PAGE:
The Army opportunities looked better to her than part-time retail or food service jobs, but when she entered the recruiter’s office he told her that she is “not quite there yet.”

“What does that mean?” she asked.

“Josie, you’re too short,” he replied, after measuring her height three times. The recruiter had to ask for a waiver from the Army for her to join.

Petkovski’s height was her first challenge in joining the military. Her second was getting through Army basic training at Fort Leonard Wood, Missouri.

“I strived to pass basic training because I wanted it so bad,” she said.

After graduation from basic and advanced individual training, also at Fort Leonard Wood, Petkovski became qualified as an 81B technical drafting specialist.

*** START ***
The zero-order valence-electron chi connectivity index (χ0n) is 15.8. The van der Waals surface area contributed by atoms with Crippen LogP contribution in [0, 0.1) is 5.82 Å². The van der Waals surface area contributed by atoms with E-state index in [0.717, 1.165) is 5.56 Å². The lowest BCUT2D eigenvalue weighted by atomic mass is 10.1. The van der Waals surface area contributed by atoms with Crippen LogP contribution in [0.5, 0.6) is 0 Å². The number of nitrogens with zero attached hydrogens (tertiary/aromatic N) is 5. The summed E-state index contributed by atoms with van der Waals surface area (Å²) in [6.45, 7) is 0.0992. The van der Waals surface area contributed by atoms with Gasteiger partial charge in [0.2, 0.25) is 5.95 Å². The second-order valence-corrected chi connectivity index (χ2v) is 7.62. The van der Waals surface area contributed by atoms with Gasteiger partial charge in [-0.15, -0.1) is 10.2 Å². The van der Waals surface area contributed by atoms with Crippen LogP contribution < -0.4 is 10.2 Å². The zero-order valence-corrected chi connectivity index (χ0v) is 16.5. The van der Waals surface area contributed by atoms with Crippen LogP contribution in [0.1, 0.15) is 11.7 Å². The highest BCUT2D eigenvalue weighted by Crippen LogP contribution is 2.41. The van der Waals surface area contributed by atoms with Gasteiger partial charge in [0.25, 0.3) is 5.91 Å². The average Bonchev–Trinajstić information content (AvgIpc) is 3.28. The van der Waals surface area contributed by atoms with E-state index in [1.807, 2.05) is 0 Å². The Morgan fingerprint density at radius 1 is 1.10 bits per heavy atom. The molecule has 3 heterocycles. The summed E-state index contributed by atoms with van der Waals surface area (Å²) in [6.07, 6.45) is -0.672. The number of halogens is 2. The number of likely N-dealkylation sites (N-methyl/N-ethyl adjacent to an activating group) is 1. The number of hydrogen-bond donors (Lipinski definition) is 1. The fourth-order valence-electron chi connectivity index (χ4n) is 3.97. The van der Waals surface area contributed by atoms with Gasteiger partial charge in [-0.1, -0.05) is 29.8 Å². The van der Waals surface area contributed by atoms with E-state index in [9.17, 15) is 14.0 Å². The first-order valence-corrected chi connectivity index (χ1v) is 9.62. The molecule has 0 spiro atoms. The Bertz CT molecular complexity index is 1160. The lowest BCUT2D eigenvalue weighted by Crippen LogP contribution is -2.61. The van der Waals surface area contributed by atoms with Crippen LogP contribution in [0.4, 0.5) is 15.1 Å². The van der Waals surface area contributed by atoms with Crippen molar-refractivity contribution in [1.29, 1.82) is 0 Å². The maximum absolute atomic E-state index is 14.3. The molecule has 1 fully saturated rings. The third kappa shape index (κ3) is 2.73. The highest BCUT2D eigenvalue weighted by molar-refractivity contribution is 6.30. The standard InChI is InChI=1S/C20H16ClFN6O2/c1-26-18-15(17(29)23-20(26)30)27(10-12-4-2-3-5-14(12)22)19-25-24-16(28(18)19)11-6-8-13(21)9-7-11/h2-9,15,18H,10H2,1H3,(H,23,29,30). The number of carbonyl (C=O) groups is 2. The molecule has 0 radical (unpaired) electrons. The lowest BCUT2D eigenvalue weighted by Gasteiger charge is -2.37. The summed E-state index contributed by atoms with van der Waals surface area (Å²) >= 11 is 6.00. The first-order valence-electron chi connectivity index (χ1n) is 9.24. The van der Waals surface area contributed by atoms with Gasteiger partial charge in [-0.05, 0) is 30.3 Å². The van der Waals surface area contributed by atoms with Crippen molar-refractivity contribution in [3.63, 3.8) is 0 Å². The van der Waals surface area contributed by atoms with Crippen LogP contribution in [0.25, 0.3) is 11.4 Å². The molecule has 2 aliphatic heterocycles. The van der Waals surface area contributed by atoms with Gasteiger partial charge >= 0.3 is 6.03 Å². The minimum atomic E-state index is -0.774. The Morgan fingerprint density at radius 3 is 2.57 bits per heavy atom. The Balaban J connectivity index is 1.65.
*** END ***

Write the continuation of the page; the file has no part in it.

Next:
“That job doesn’t exist anymore,” Petkovski said, speaking of the tedious work of drawing technical designs by hand before computer-aided design. “But I loved being in the Army and getting to go to school.”

However, in December 1993 Petkovski left for Germany; spent three years there; and then returned to the U.S. She continued her postsecondary education in the midst of undergoing a few personal ordeals.

“I thought about returning to Busan but my mother said, ‘Josie, you’ve come too far to start over again in Korea,’” she said.

Instead, Petkovski channeled any negative feelings she had into her studies and graduated Magna Cum Laude with a Bachelor of Science in Mathematics from the University of Tennessee, Knoxville. From there she decided to join the active duty Navy.

Petkovski made her decision based on a brief visit to Naval Station Rota, Spain, but also out of her love for the white uniforms, famously featured in the movie “An Officer and a Gentleman” in the 1980s.

“I fell in love with the Navy. I told the navy officer recruiter that I want to travel the world by ship,” said Petkovski.